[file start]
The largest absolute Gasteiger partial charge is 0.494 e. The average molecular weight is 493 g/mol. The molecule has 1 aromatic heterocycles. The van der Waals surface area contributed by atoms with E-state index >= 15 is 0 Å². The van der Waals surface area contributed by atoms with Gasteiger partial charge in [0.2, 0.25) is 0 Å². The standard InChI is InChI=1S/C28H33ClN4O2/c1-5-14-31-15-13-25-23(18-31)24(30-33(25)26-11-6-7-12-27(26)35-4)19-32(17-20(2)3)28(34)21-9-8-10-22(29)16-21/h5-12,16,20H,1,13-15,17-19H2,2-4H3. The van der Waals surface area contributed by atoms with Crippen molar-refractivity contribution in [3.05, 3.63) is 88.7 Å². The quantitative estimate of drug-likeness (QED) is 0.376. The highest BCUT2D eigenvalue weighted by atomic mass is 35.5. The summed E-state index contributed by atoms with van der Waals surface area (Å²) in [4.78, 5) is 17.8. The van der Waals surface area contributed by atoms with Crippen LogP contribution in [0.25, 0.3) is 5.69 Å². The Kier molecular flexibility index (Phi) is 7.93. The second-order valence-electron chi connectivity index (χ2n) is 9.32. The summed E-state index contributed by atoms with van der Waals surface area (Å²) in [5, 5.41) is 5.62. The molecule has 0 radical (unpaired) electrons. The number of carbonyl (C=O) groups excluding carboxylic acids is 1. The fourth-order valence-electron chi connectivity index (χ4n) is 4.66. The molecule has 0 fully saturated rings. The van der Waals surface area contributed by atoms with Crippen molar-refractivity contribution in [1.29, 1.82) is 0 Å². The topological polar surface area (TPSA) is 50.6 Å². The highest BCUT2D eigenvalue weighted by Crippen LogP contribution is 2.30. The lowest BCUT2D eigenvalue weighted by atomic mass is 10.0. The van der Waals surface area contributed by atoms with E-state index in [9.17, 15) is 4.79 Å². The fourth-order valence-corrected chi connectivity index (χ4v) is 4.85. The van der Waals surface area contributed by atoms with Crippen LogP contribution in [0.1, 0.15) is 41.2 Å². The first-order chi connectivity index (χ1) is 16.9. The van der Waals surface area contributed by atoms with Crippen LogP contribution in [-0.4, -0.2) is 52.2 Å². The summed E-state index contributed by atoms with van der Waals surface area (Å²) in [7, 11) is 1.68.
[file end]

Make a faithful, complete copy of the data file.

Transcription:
The largest absolute Gasteiger partial charge is 0.494 e. The average molecular weight is 493 g/mol. The molecule has 1 aromatic heterocycles. The van der Waals surface area contributed by atoms with E-state index >= 15 is 0 Å². The van der Waals surface area contributed by atoms with Gasteiger partial charge in [0.2, 0.25) is 0 Å². The standard InChI is InChI=1S/C28H33ClN4O2/c1-5-14-31-15-13-25-23(18-31)24(30-33(25)26-11-6-7-12-27(26)35-4)19-32(17-20(2)3)28(34)21-9-8-10-22(29)16-21/h5-12,16,20H,1,13-15,17-19H2,2-4H3. The van der Waals surface area contributed by atoms with Crippen molar-refractivity contribution in [3.05, 3.63) is 88.7 Å². The quantitative estimate of drug-likeness (QED) is 0.376. The highest BCUT2D eigenvalue weighted by atomic mass is 35.5. The summed E-state index contributed by atoms with van der Waals surface area (Å²) in [4.78, 5) is 17.8. The van der Waals surface area contributed by atoms with Crippen LogP contribution in [0.25, 0.3) is 5.69 Å². The Kier molecular flexibility index (Phi) is 7.93. The second-order valence-electron chi connectivity index (χ2n) is 9.32. The summed E-state index contributed by atoms with van der Waals surface area (Å²) in [5, 5.41) is 5.62. The molecule has 0 radical (unpaired) electrons. The number of carbonyl (C=O) groups excluding carboxylic acids is 1. The fourth-order valence-electron chi connectivity index (χ4n) is 4.66. The molecule has 0 fully saturated rings. The van der Waals surface area contributed by atoms with Crippen molar-refractivity contribution in [1.29, 1.82) is 0 Å². The topological polar surface area (TPSA) is 50.6 Å². The highest BCUT2D eigenvalue weighted by Crippen LogP contribution is 2.30. The lowest BCUT2D eigenvalue weighted by atomic mass is 10.0. The van der Waals surface area contributed by atoms with E-state index in [9.17, 15) is 4.79 Å². The fourth-order valence-corrected chi connectivity index (χ4v) is 4.85. The van der Waals surface area contributed by atoms with Crippen LogP contribution in [0.1, 0.15) is 41.2 Å². The first-order chi connectivity index (χ1) is 16.9. The van der Waals surface area contributed by atoms with Crippen LogP contribution in [-0.4, -0.2) is 52.2 Å². The summed E-state index contributed by atoms with van der Waals surface area (Å²) in [7, 11) is 1.68.